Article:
The state of secure, encrypted messaging

David Mytton
7 min readMay 14, 2017

Everyone should have an expectation of being able to communicate with someone else in a verifiably secure manner. I have a particular fascination with secure communications and encryption and I’ve spent a lot of time thinking through my own pragmatic approach to secure messaging.

This is my write up of the current state of things as I’ve found it.

E-mail encryption & PGP

E-mail seems to be considered a secure way to communicate but it is actually about as safe as sending a postcard in the mail, despite it being used for all sorts of private and confidential communications.

Progress has been made with major providers encrypting mail in transit, but once it reaches your inbox, the message is still open to the provider or anyone who might gain access to your mail account.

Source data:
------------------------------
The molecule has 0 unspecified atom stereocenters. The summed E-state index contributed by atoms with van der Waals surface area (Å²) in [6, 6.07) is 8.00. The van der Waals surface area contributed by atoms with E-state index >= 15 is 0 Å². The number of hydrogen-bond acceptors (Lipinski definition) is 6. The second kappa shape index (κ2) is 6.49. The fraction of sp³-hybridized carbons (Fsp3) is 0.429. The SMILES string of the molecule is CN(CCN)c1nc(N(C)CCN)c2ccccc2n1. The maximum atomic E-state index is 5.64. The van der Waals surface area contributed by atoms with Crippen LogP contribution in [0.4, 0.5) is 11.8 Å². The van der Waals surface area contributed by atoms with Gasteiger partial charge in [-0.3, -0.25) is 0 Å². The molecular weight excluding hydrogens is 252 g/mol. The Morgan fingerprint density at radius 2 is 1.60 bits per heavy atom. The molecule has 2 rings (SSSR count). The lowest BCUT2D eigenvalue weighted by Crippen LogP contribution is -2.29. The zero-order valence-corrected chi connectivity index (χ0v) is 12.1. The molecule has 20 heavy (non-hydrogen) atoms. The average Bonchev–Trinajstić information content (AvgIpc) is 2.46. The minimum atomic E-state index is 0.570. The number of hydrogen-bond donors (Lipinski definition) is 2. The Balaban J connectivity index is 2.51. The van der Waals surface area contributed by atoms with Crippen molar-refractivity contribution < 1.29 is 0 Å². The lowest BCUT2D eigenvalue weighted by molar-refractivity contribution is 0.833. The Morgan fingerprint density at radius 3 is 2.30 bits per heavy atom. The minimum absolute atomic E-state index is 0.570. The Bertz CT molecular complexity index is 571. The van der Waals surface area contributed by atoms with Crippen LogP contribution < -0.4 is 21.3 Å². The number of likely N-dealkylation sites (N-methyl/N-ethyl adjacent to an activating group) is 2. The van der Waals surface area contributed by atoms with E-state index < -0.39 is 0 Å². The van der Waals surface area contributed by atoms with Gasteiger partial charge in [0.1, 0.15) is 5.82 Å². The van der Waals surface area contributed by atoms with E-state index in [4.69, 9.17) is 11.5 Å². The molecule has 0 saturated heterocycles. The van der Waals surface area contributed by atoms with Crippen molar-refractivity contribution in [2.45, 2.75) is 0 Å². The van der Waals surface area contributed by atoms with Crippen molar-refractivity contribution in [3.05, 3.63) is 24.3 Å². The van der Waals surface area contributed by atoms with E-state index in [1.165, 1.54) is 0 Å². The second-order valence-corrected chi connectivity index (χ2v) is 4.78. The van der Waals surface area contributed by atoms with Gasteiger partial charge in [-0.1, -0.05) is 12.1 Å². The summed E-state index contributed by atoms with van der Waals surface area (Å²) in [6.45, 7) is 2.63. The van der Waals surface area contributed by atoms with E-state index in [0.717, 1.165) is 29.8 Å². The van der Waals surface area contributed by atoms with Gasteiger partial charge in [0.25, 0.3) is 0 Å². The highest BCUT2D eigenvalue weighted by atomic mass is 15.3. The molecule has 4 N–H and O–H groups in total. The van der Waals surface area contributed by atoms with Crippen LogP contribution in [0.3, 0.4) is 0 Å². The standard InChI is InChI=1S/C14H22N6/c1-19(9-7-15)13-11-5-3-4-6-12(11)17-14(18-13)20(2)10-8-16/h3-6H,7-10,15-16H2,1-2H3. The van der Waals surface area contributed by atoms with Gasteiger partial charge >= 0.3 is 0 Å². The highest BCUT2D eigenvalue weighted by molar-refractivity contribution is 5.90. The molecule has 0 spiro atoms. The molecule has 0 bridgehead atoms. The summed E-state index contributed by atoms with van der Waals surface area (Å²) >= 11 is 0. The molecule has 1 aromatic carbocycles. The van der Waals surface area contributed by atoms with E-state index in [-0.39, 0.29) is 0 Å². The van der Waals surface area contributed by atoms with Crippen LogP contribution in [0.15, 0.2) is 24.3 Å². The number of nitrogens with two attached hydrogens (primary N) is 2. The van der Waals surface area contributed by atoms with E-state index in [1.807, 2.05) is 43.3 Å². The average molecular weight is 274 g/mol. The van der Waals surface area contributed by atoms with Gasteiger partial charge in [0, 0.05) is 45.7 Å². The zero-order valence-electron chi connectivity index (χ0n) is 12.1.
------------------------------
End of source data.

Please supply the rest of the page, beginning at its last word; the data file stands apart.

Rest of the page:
Sensitive files, personal information and discussions many would want to keep secret are stored in inboxes, often indefinitely. If you use a free email service, your emails are scanned for advertising.

The solution is encryption, and PGP is the standard. However, there are a multitude of problems that make PGP unworkable:

  • The security model itself relies on the security of the keys. If the keys become compromised, all past messages can be decrypted i.e. It has no forward secrecy.
  • Managing keys is a hassle — you have to very careful with your private key. Storing them in the cloud…



David Mytton

Co-founder — the best tools for developers. Researching sustainable computing at Uptime Institute.